If the Sabbath is about rest, good and redemption in rest, should perhaps healing more fitly occur on the Sabbath? The Torah expected that they even labour on that day to feed their animals and save the life of their ass or ox (Luke 13:15 – Luke 14:5). Our Lords' point is if the Sabbath is holy due to this rest at creation and the rest of salvation, should not all be healed that day? If they were not to carry burdens, how right it is to be released from burden (Jer 17:21). If healing is a delight should not the humblest be healed that day and call the sabbath a delight?

If thou turn away thy foot from the sabbath, from doing thy pleasure on my holy day; and call the sabbath a delight, the holy of the LORD, honourable; and shalt honour him, not doing thine own ways, nor finding thine own pleasure, nor speaking thine own words: (Isaiah 58:13)

Even on the simple question as to be so strict at keeping the interpretation of a law as whether to do good for someone on the sabbath or to ask them to wait, one may be angry.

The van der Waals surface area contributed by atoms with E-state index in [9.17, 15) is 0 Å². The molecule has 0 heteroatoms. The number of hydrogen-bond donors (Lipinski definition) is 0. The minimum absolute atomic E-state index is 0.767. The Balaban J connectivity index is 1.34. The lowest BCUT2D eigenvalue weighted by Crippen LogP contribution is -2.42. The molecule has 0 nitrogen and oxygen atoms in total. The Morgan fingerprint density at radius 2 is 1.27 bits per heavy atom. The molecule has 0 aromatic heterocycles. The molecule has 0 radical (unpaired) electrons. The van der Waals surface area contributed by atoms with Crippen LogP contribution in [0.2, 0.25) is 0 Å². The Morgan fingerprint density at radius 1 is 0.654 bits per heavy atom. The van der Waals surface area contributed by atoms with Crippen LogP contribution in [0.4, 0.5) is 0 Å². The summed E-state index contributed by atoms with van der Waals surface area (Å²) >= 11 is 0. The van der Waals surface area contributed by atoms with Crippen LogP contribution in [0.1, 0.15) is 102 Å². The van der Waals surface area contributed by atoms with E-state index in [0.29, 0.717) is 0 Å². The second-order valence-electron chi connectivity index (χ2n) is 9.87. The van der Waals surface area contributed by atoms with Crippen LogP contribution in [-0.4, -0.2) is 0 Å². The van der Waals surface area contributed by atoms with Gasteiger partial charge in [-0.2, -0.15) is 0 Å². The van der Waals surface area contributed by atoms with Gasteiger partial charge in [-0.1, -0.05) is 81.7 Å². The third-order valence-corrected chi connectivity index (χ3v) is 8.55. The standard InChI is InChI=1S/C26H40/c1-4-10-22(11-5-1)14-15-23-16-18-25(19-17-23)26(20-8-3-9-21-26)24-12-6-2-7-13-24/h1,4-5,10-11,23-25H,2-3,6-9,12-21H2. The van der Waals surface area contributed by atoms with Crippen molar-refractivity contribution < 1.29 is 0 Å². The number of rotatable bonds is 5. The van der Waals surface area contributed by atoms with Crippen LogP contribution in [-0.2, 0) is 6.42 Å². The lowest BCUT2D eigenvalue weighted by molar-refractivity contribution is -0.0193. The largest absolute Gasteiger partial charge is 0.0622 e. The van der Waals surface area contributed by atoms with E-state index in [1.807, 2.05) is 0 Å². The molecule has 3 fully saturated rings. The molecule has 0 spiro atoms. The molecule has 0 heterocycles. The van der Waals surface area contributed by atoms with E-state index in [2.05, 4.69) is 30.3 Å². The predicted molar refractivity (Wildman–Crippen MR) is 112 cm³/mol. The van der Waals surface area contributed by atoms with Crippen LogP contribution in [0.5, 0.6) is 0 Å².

On the next level of anger involving the argument over the interpretation of the Torah, in the presence of miracle, Y'shua and the Heavens would be justly angry. Despite the absolute evidence of all the healing, the leaders of the Pharisees thought themselves superior in their human understanding, in the presence of power that they must have known could only come from God! If they thought sins cause illness, so healing of illness is forgiveness of sins, they must by their own logic have known here was great power that could only have come from God. Only pride, envy and willful blindness of heart can explain their inability to see the truth. But it is worse than ignoring the truth- they have in their rage actively sought to fight it. They are not there to listen to our Lord in reasoned argument but to trap him. They have already in their own mind decided their belief despite all evidence and have no intention of listening to reason. They are unreasonable judges. This is the second level of our Lord's anger and sorrow.

We can be very emotionally angry as in the Greek of Mark's record 'orge' implies excitement and passion. But this anger here is also a joint or communal sorrow sullupeo – sun (union together)- lupeo (sorrow distress). Who was Y'shua jointly sorrowing with? His Father in heaven? The Elohim angels who rejoice when sinners repent (Luke 15:7)?